Babies and Beasts

Another postcard from the dense jungle that is Jeff McMahan’s book The Ehics of Killing.  Having fun, wish you were here!

As I said in my last post, what I really want out of this book is illumination about the killing of animals, and how it’s the same or different from the killing of people. The beauty of this book is that it’s a comprehensive, ground-up examination of the ethics and “metaphysics” of killing.  If you want to think about fundamentals, this book is extremely helpful.

Anyhow, as I was saying in the last post, McMahan thinks the badness of dying is not just a function of what someone loses by dying (the good in the rest of their life), but of their “time relative interest” in going on living (and other things–this book is anything but simple).  And that depends on the strength of the psychological connections between their present self and their later selves.   See the previous post for details.

So, before we get to the beasts…what does this analysis say about babies? It says it is not as bad for a baby to die as it is for an adult.  Suppose a 30-year-old woman has just had a baby.  Both she and the baby have a life-threatening illness and there’s only enough of a drug to save one.  So it must be asked which death would be worse–practically, and not just for philosophical entertainment.  McMahan would say that if we think about it clearly, we have to say the woman’s death would be worse.  She should receive the drug.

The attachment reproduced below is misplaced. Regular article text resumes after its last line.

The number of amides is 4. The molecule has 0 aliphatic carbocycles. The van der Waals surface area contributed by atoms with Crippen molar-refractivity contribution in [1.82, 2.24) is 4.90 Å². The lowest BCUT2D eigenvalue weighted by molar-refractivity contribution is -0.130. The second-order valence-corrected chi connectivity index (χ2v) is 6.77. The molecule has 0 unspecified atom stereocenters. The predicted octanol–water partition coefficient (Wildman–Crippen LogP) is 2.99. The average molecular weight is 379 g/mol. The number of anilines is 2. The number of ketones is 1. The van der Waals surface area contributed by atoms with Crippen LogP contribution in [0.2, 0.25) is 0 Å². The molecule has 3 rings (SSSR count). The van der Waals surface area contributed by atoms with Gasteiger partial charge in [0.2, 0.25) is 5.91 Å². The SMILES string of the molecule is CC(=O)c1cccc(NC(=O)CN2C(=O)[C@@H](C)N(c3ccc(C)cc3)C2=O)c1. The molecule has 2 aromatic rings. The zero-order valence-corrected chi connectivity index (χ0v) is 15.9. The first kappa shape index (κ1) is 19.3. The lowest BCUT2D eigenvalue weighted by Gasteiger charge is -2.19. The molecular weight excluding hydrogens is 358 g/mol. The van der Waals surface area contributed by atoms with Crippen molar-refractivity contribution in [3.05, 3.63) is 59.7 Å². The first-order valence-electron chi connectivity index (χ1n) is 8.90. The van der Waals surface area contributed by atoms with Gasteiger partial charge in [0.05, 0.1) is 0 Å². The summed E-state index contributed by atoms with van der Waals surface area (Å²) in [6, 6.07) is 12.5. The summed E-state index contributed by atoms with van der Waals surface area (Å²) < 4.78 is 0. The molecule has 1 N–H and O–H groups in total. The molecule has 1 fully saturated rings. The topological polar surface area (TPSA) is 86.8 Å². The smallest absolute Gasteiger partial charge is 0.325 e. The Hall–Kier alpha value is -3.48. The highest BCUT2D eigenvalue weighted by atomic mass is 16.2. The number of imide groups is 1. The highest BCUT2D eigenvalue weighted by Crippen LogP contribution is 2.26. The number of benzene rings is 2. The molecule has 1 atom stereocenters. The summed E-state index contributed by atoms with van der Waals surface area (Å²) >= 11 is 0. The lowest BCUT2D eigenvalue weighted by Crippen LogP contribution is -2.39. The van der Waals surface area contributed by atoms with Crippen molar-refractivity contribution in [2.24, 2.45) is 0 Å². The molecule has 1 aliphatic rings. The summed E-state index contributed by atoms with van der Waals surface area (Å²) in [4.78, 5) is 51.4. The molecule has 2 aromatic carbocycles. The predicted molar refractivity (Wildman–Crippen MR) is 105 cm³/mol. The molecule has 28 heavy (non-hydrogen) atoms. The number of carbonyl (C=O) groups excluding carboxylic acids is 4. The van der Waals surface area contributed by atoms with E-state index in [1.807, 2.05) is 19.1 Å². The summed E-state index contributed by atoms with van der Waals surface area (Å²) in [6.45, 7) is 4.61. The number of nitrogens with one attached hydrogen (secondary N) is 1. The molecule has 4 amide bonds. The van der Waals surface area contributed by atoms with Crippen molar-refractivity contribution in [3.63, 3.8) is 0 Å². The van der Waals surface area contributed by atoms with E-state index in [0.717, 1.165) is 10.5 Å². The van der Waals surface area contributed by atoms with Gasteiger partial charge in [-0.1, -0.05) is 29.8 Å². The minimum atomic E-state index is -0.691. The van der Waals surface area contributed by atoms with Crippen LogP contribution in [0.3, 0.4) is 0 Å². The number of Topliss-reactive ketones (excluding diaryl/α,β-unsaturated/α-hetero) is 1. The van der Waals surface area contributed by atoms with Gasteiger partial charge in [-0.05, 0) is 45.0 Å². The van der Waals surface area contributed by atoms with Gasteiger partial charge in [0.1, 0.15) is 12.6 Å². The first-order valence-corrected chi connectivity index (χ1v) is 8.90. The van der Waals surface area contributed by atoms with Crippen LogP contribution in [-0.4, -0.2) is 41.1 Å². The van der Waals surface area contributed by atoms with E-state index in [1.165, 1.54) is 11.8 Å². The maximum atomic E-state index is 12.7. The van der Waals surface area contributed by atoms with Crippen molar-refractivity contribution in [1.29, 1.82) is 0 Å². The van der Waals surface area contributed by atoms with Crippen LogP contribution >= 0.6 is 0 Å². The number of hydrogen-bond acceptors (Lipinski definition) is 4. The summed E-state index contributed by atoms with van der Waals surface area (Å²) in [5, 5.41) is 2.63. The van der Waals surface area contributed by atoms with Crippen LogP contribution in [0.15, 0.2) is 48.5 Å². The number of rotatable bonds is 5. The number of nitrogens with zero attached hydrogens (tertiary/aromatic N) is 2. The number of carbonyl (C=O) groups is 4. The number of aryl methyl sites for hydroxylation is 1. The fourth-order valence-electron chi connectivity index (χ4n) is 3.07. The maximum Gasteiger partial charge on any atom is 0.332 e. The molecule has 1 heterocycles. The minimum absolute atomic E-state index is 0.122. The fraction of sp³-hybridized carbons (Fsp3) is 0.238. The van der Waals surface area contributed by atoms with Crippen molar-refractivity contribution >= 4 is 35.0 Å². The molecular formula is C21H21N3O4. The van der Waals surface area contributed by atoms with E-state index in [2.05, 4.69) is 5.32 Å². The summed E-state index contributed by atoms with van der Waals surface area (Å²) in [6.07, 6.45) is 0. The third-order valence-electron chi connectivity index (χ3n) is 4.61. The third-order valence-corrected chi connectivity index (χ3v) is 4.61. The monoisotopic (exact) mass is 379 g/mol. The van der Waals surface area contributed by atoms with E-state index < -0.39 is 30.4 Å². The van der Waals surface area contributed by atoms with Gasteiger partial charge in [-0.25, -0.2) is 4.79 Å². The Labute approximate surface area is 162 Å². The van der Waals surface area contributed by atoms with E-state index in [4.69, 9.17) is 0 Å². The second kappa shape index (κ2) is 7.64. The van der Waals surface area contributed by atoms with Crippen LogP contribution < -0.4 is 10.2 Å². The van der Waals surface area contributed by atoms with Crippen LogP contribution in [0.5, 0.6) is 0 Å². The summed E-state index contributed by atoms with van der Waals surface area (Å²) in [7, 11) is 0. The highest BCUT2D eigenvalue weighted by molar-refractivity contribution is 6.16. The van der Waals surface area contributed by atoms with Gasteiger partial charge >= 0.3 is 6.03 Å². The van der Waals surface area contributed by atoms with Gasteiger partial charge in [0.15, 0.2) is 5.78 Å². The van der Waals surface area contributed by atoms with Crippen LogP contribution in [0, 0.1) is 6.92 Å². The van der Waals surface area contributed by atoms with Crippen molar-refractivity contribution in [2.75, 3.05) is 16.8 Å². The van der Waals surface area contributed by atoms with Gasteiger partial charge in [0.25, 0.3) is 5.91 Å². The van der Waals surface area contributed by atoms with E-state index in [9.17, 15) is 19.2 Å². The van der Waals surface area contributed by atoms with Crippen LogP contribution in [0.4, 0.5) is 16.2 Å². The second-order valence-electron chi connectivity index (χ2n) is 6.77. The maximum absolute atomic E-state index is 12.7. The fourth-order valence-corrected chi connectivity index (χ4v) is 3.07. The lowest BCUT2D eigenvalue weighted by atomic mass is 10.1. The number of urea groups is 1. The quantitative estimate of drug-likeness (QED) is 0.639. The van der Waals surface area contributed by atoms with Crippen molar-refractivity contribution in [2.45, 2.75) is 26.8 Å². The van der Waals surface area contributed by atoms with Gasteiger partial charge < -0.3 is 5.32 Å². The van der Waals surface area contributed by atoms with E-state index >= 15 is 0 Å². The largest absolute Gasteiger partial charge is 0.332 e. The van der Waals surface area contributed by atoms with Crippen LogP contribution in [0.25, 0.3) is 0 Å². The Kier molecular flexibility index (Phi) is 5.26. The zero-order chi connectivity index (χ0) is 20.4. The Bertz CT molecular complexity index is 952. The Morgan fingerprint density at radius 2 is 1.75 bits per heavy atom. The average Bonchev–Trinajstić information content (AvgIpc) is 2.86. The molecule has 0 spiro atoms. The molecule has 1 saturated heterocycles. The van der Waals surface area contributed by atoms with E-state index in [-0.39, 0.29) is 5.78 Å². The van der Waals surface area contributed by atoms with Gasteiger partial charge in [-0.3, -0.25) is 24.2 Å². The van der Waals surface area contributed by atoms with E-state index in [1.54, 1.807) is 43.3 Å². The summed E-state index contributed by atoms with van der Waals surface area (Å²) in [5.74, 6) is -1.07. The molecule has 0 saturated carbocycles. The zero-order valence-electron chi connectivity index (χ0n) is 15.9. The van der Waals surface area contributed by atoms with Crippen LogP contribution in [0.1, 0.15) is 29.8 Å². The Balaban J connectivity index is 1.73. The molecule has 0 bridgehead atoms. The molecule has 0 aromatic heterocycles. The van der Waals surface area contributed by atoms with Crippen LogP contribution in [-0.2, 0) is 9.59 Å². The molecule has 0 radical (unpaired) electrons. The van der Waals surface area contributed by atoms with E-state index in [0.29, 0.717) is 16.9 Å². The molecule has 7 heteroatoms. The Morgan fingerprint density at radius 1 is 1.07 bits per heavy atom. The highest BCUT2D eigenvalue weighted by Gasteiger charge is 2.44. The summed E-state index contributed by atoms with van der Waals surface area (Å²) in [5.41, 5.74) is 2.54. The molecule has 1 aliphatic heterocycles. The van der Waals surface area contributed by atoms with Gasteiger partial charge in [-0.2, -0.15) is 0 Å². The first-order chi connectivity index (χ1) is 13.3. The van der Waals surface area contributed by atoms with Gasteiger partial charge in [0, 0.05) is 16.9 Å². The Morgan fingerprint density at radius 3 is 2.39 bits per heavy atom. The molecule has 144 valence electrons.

A passage, for your reading pleasure:

Consider again the death of a newborn infant.  Intuitively, it is the vast psychological distance that there would have been between the infant and itself later as a person that explains our sense that the death is a less serious misfortune than the death of an older child or adult–despite the greater magnitude of the good it loses.  An infant is unaware of itself, unaware that it has a future; it therefore has no future-directed mental states: no desires or intentions for its future.  Because its mental life is so limited, there would be very few continuities of character or belief between itself now and itself as a person [later]. And if it had lived to become a person, it would then remember nothing of its life as an infant. It is, in short, almost completely severed psychologically from itself as it would have been in the future This is the principle reason why its time-relative interest in continuing to live is so weak. It is almost as if the future it loses might just as well have belonged to someone else. (pg. 170)